Bush, Olivia Ward
|The Moaning -- of -- The Tide|
Dunbar is dead! O Grief, thy cloud of gloom
Hangs o'er his race! They sorely needed him,
That he should pass from them in his bright bloom
Hath sorrowed deep; and troubled eyes are dim
With tears. To hear no more the voice that thrilled;
To know his pen lies useless, undisturbed;
To know that evermore his songs are stilled,
Hath filled their hearts with mournings, yet unheard.
O Singer-Artist, thy sweet tuneful lays
Shall live, e'en though thy spirit swift hath flown
Back to its Maker; still we prize and praise
The picture that thy skillful hand has thrown
Upon Life's canvass, that so well portrays
The lot of him who close to Nature clings;
The joy, the pain, the pleasure of his days
In field and cabin, where he weeps or sings;
It must be that thy soul-inspired Art
Hath found, at last, in a diviner sphere
Its proper place, from earthly ills apart,
To make complete its rare beginning here.
The Autumn leaves, rich golden-tinted leaves,
Have fallen, and all barren lie the fields,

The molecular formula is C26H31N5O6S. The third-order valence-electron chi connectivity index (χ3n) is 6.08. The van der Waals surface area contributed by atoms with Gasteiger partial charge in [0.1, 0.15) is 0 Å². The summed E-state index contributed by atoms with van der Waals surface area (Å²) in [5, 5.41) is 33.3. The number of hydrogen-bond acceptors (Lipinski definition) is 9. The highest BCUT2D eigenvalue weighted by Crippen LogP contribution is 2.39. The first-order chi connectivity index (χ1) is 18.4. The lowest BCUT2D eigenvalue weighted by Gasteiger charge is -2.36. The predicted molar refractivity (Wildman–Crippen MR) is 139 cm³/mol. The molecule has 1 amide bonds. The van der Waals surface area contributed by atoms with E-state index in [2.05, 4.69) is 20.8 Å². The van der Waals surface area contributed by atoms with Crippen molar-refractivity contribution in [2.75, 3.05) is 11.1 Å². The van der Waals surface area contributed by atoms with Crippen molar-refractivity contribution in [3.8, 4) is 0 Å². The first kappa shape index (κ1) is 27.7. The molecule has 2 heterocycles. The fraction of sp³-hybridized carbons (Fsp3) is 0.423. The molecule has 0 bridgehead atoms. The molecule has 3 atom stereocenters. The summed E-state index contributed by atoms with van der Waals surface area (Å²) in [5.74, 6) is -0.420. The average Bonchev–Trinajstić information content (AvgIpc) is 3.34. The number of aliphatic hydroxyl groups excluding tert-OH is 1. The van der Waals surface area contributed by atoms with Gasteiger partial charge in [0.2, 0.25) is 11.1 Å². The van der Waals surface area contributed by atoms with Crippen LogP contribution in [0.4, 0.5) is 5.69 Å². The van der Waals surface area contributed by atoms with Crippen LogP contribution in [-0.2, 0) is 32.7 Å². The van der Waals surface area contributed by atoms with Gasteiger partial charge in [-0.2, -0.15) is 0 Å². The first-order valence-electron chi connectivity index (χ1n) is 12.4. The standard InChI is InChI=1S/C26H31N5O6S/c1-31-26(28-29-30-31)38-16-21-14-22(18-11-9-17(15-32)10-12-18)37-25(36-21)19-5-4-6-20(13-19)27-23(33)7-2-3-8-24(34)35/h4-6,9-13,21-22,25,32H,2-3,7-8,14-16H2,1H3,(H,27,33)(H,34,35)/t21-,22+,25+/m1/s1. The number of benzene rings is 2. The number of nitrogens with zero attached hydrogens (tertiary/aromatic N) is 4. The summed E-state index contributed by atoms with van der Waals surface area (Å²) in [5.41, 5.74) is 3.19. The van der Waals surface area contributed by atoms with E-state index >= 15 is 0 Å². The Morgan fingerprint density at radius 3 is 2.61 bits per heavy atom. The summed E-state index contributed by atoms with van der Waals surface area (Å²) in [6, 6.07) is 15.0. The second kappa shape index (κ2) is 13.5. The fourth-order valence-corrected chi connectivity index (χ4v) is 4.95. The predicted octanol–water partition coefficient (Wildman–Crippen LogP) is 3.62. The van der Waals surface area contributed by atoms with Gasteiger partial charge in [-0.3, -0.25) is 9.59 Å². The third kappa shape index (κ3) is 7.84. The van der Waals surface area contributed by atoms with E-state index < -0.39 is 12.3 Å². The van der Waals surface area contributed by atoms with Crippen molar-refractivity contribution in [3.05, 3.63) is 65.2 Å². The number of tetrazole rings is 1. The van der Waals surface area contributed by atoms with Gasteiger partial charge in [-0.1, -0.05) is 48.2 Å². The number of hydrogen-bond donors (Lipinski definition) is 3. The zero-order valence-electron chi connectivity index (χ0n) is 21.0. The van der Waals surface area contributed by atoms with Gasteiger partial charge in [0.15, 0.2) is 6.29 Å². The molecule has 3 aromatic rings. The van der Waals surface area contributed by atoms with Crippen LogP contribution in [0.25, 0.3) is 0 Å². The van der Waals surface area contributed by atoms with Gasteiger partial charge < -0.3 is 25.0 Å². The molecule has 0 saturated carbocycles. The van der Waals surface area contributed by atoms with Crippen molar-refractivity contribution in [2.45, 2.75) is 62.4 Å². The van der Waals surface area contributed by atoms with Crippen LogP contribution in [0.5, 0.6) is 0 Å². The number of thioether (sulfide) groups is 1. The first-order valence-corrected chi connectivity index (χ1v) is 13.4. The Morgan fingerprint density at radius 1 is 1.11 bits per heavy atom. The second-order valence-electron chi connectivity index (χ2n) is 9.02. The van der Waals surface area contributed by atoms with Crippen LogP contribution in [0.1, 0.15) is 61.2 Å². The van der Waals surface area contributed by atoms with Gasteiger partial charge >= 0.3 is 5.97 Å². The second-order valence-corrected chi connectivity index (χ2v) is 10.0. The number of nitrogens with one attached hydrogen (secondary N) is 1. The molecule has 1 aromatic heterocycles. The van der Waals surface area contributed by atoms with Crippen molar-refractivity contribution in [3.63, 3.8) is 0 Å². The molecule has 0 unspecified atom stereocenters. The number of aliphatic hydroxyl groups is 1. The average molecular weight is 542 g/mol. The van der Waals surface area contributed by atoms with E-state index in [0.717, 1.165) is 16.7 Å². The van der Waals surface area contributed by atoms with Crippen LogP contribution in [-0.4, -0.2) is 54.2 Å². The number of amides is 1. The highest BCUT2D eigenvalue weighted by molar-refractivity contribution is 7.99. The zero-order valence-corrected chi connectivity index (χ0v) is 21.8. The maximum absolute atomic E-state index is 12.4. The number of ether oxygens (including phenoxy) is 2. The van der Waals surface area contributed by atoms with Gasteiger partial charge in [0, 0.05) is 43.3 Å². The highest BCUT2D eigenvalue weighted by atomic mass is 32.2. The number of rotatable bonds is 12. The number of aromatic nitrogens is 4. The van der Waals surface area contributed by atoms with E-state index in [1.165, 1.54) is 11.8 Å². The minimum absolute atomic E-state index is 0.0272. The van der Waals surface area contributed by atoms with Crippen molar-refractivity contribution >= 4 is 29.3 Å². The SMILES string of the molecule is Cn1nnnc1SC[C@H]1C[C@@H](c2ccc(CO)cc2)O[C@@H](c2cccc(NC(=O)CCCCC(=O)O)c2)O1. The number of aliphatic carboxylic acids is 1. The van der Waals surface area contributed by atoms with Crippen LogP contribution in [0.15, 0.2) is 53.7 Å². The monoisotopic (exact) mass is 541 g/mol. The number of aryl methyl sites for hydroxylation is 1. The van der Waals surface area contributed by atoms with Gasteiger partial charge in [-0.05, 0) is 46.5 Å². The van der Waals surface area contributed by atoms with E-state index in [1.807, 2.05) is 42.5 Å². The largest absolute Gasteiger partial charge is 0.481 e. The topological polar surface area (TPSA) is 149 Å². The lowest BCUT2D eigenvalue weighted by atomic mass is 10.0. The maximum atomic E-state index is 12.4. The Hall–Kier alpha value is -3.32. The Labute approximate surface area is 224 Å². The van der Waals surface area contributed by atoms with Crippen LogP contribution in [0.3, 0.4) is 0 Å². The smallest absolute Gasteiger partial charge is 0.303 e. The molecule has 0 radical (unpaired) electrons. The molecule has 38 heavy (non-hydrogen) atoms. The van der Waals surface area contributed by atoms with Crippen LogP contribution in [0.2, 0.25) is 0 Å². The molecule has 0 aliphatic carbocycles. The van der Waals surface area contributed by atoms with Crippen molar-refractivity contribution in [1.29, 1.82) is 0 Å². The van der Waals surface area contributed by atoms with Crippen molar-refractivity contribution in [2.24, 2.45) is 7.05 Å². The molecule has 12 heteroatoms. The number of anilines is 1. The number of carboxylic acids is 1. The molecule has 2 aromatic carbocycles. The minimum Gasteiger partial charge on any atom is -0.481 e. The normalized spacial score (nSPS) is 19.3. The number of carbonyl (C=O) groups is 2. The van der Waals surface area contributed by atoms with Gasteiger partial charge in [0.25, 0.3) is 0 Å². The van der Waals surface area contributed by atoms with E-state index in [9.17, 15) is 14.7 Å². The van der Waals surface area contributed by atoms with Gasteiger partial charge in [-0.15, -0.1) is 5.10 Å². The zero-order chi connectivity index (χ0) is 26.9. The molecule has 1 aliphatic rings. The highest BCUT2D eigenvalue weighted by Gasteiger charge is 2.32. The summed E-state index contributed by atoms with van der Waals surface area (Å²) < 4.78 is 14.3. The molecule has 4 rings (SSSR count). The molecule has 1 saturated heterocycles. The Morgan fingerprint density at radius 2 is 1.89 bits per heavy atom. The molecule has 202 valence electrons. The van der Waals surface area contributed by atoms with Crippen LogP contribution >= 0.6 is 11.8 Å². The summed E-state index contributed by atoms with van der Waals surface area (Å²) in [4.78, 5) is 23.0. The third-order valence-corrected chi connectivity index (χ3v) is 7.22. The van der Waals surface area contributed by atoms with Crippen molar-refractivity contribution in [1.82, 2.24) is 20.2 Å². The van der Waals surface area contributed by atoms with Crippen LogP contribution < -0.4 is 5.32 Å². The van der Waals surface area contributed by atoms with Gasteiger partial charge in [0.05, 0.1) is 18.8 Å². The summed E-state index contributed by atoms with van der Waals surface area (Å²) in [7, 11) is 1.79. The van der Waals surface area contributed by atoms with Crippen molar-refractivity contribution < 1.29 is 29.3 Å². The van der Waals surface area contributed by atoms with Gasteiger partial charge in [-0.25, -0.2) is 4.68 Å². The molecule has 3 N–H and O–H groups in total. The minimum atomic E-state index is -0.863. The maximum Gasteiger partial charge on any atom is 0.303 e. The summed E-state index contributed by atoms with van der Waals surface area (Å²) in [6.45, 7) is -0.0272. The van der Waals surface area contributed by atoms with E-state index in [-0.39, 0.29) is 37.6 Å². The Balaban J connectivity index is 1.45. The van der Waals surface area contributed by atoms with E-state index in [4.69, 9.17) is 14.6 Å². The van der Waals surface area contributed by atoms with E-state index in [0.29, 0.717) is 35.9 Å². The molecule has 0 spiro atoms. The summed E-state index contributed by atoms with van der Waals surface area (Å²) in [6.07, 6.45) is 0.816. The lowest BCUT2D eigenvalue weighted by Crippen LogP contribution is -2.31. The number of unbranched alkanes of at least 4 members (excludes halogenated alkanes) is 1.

For, t'is the Reaping-time, when full-grown sheaves
Are gathered in, and kindly Nature yields
Her choicest gifts, while Nature's children share
The Autumn Glory, flooding vale and hill,
And thus the man, with life so full, so rare,
Ripe, in his Autumn time, sleeps calm and still.
How fearlessly, how fervently he wrought!
While from his lips fell truth like scattered grain,
Enriching all the field of human thought,
Restoring faith to human hearts again.
Now, o'er our memories the mellow glow,
Of all his love, of all his words and deeds
Shines brightly, and t'is ours to feel and know
That he who pled our cause, who knew our needs
Has left with with us the golden-tinted leaves
Of hope, such hope as made his life complete,
That we, like him may bring our Autumn sheaves,
And lay them at the Master-Reaper's feet.